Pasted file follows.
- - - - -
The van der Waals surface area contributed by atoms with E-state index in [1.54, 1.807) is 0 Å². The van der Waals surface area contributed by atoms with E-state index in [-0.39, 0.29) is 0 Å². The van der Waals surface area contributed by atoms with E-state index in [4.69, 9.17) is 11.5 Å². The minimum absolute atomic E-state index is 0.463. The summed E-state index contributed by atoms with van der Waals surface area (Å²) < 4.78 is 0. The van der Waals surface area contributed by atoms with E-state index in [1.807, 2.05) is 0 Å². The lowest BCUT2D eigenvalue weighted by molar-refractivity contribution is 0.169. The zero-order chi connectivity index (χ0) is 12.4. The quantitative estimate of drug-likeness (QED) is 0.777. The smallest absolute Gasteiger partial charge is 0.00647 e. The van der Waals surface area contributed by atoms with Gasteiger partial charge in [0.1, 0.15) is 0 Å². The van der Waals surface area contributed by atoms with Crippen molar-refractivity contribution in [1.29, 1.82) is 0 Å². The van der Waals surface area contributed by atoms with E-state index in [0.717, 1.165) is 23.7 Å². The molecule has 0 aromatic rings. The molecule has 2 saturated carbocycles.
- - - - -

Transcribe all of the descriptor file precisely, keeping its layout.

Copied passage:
The van der Waals surface area contributed by atoms with E-state index in [1.54, 1.807) is 0 Å². The van der Waals surface area contributed by atoms with E-state index in [-0.39, 0.29) is 0 Å². The van der Waals surface area contributed by atoms with E-state index in [4.69, 9.17) is 11.5 Å². The minimum absolute atomic E-state index is 0.463. The summed E-state index contributed by atoms with van der Waals surface area (Å²) < 4.78 is 0. The van der Waals surface area contributed by atoms with E-state index in [1.807, 2.05) is 0 Å². The lowest BCUT2D eigenvalue weighted by molar-refractivity contribution is 0.169. The zero-order chi connectivity index (χ0) is 12.4. The quantitative estimate of drug-likeness (QED) is 0.777. The smallest absolute Gasteiger partial charge is 0.00647 e. The van der Waals surface area contributed by atoms with Gasteiger partial charge in [0.1, 0.15) is 0 Å². The van der Waals surface area contributed by atoms with Crippen molar-refractivity contribution in [1.29, 1.82) is 0 Å². The van der Waals surface area contributed by atoms with E-state index in [0.717, 1.165) is 23.7 Å². The molecule has 0 aromatic rings. The molecule has 2 saturated carbocycles.